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Tolstoy's Philosophy of Art.

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Introduction

Chrystal Fortugno January 10, 2004 Prof. Bunch Philosophy of Art Tolstoy's Philosophy of Art Tolstoy approaches art with a very specific and narrow view of what is real and what is counterfeit in classifying artwork and what makes a work of art good or bad. Tolstoy believes that a work of art can be classified as "real" if and only if "one man consciously by means of certain external signs, hands on to others feelings he has lived through, and that others are infected by these feelings and also experience them" (10). He believes that art can only be defined as real by its ability to make the audience feel what the artist had intended to convey with his/her artwork. ...read more.

Middle

Tolstoy claims that any piece of art, no matter how beautiful, intriguing, interesting, poetic, striking, or realistic cannot be defined as real unless it also maintains this quality of infectiousness. After defining the difference between real and counterfeit art, Tolstoy goes on to relay the difference between what classifies good and bad art. Tolstoy claims that good art is found in two categories. The first one is "religious art - transmitting both positive feelings of love of God and one's neighbor..." and the second one is "good universal art" which is so "free from superfluous detail that the story may be told to any circle and will be equally comprehensible and touching to everyone" (519). ...read more.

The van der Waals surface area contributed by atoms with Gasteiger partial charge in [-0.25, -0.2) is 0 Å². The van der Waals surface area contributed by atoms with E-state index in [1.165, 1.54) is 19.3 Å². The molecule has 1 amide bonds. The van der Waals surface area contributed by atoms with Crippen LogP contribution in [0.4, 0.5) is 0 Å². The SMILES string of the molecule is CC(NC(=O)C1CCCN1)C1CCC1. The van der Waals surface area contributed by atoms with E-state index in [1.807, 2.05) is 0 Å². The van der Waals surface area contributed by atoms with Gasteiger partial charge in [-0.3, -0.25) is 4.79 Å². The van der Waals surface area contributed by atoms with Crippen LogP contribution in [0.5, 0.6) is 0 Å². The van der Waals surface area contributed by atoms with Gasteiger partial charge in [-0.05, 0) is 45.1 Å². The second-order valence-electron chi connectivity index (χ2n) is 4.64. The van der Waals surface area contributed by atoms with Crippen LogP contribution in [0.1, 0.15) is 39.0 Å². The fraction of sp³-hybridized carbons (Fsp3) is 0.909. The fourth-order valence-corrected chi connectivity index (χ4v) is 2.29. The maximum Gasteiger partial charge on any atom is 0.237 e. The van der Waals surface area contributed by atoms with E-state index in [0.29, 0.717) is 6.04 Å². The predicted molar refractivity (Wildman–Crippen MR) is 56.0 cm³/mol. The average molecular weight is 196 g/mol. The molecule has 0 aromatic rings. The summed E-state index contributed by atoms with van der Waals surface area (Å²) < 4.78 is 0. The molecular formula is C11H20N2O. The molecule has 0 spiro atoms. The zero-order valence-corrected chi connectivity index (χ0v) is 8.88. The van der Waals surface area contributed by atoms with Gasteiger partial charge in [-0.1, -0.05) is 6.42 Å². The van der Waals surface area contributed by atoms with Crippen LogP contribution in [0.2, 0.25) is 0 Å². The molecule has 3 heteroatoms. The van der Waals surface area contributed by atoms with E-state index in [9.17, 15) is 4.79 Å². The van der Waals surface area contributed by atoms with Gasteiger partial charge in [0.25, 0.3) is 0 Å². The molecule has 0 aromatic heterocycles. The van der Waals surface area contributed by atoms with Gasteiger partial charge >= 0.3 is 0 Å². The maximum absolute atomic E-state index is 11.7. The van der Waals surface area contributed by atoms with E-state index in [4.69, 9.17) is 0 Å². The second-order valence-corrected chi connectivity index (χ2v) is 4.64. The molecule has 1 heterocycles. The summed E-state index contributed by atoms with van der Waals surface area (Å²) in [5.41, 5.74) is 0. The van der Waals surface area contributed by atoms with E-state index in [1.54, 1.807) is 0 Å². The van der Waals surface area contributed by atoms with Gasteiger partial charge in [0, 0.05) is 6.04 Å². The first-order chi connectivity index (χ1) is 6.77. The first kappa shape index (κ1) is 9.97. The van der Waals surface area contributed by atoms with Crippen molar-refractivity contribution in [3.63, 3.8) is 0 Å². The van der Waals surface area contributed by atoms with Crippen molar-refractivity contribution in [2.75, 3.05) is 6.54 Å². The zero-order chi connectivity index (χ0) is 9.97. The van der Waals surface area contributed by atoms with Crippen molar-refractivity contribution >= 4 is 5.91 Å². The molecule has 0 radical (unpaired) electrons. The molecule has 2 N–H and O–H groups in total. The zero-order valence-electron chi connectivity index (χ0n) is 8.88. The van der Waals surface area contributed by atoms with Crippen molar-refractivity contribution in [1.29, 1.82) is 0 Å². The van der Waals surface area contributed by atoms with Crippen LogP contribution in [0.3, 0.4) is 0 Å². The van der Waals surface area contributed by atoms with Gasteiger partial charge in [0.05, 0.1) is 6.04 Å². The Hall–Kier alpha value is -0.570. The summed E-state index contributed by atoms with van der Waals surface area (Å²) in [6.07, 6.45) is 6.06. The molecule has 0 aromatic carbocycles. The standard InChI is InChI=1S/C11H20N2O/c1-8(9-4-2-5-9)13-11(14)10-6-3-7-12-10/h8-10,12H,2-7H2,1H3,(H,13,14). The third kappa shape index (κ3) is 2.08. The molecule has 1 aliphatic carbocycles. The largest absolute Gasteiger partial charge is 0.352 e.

Conclusion

Bull's Head by Picasso is a representation based on resemblance, therefore an imitation and could be considered counterfeit. The "Idol from Amorgos" would be considered by Tolstoy to be a form of idolatry, therefore not good Christian art. The Black Quadrilateral by Kazimir Malevich would more than likely be defined by Tolstoy as counterfeit because it doesn't seem to express or transmit an expression of a feeling that the artist intended to convey. The statue of David by Donatello would more than likely be defined as counterfeit by Tolstoy because of what may be some type of political meaning. Anything ecclesiastical or patriotic is not good art in Tolstoy's opinion as well. It seems to me that Tolstoy would probably classify a good majority of what the world considers to be good art today as counterfeit and would certainly label most of it as bad. ...read more.

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